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Walden Magazine // Jul 01, 2009

Softening Up a Tough Audience

How to be a dynamic presenter.

How to be a dynamic presenter -- image shows a microphone in front of an audience.As a third-grade teacher in Compton, California, where most of her students are English-language learners, Kimberly Adame-Davis faces a tough audience each and every school day. A former accountant, Adame-Davis experienced a change of heart after the birth of her son and decided to pursue a career in teaching so that she could return to her roots and help change the lives of culturally diverse students in her native Compton. The lessons she has learned in the classroom and through her coursework at Walden inspire her work in a family involvement program that equips parents with tools and activities to encourage English-language development in their children. In weekly sessions, she leads groups of parents, most of whom are acquiring English language skills along with their children.

Throughout her career, Adame-Davis has attended her share of professional conferences and acknowledges there is nothing worse than a presenter who is anything less than dynamic and engaging. She believes the same strategies she applies to students in the classroom can be employed to keep any audience interested and involved.

Put Yourself in Their Shoes. When I develop my presentation, I often put myself in the shoes of audience members. What would keep me interested? What do I want to hear? I want my audience to be informed and share the presentation highlights with others. I am also respectful of how valuable time is to everyone these days. As a presenter, you must be on time and be prepared.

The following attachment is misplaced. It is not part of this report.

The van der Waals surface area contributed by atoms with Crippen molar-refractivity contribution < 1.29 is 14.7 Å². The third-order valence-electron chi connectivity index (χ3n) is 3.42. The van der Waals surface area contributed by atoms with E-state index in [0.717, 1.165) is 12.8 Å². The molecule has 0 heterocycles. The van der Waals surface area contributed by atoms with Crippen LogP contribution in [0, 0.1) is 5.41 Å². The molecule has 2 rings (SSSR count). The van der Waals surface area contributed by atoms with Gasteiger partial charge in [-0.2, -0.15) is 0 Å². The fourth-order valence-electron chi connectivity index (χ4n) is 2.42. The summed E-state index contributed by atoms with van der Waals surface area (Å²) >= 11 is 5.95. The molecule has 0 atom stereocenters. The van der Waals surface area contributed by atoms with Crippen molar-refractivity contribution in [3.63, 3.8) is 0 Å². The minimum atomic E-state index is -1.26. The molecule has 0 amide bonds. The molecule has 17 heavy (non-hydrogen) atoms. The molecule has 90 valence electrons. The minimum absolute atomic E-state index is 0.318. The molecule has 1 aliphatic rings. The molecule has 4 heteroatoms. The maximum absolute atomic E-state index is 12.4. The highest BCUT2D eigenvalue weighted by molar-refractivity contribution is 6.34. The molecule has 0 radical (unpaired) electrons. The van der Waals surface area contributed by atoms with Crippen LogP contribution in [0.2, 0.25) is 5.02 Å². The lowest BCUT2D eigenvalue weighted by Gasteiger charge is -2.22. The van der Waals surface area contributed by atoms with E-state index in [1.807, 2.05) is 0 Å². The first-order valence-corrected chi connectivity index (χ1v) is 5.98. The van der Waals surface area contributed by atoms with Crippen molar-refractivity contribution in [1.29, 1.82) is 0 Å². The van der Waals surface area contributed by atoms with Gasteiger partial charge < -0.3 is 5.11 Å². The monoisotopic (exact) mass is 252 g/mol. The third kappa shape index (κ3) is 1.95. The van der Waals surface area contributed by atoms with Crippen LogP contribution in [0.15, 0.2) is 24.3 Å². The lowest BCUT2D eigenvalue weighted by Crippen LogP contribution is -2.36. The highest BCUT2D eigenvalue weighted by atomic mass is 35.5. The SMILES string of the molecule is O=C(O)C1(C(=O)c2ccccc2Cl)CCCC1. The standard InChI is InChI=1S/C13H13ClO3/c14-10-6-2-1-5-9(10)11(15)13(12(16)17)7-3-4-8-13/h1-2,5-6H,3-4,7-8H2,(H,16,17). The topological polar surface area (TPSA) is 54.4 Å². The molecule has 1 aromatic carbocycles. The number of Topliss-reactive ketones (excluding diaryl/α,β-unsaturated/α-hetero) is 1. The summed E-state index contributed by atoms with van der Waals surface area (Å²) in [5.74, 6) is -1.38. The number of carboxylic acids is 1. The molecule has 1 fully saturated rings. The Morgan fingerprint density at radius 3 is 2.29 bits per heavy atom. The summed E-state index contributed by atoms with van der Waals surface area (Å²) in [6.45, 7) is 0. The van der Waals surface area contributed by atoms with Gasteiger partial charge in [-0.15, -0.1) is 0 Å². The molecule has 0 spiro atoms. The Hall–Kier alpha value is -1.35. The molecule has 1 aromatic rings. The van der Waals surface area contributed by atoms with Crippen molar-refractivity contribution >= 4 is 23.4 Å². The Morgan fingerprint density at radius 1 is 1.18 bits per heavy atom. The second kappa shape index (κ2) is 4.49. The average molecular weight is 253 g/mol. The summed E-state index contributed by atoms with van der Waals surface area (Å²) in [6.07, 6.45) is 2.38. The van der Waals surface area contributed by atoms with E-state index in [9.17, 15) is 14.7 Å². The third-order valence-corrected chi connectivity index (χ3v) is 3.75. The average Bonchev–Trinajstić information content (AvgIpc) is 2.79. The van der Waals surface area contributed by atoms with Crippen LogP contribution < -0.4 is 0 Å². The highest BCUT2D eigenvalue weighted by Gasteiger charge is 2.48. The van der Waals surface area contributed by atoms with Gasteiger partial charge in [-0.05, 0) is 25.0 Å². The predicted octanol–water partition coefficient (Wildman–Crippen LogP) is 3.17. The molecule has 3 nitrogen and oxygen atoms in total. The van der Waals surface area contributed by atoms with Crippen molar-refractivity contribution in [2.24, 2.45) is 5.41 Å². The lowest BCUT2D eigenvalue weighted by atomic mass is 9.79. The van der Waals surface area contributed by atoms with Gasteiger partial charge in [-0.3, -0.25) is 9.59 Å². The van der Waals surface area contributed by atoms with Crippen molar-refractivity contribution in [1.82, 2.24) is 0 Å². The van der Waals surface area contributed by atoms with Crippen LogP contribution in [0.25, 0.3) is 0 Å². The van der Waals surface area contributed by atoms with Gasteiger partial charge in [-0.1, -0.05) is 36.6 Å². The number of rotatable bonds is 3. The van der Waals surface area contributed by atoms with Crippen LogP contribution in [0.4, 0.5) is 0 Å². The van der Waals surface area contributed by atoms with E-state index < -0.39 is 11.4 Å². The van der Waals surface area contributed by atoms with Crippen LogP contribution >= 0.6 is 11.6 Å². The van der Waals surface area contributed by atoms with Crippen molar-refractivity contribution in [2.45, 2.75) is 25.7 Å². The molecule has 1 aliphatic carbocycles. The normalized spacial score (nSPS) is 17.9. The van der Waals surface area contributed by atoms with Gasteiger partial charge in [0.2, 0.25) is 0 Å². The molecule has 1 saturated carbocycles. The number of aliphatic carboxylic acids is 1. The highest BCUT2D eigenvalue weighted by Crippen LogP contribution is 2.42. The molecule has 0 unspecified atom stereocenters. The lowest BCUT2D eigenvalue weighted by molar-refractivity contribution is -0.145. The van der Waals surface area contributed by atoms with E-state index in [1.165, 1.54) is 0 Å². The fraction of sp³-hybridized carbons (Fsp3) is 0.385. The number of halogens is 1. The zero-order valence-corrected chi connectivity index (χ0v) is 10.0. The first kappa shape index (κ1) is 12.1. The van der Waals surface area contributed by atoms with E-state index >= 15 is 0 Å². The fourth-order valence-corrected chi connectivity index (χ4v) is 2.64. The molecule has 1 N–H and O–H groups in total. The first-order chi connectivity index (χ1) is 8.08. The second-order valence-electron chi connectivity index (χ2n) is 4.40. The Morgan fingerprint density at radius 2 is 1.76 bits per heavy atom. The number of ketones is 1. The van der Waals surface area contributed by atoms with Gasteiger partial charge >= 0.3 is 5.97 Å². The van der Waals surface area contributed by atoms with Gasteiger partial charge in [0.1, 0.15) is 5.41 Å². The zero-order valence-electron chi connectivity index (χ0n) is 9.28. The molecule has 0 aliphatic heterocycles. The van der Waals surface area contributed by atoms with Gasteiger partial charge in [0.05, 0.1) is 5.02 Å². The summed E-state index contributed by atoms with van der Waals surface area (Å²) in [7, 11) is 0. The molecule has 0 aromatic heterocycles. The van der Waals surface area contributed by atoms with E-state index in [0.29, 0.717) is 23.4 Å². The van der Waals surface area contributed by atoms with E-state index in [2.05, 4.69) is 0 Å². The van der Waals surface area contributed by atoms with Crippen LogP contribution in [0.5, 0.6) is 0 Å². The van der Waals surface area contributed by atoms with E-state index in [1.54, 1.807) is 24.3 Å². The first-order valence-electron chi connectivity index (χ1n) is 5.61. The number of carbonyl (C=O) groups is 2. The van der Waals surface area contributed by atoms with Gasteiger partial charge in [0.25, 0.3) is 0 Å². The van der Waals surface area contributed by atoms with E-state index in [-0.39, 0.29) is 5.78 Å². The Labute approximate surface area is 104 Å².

Involve Your Audience. Once an audience tunes you out, it is difficult to pull them back in. I like to spend a minute or two getting a read on my audience and learning what I can do to reach them and make the presentation fun for them. Try something new, whether it is using music or introducing a dance step. As I get into my presentation, I typically slow down at three different points to ask the audience a few questions and check on their level of understanding.

Break the Ice. For smaller groups, participants may need help warming up to you and to each other. You need to move people out of their comfort zone. That's when a tried and true icebreaker comes in handy. I like to give each person a blank sheet of paper and a pencil and have them choose a partner. Then they have two minutes to draw each other's portrait without the pencil ever leaving the paper. As they draw, they talk, make excuses for their drawings, and share a few laughs. As portraits are shared, the group bonds and it gives you a chance to bond with your audience.

Give Your Audience Something They Can Use. You want to convey meaningful information that your audience can immediately apply to work or to home. Tweak your presentation to be sure you are meeting the needs of the audience and giving them useful skills. When I work with parents who are teaching reading at home, I often share takeaways such as reading packets and timers that parents can use with their children.

Reward Their Attention. Eliminate the tendency for side conversations, texting, or cell phone use during your presentation by offering your audience an incentive. There are just too many distractions with technology today. I typically give each audience member a ticket as they enter my presentation and alert them that if they maintain the ticket throughout the presentation, they will be eligible for a prize—a gift certificate from Starbucks or something similar. As much as teachers lecture their students about paying attention, they can be a tough audience. If a cell phone rings, I take the ticket and the prize is forfeited. It helps keep people alert and on their toes.

—Nancy Grund

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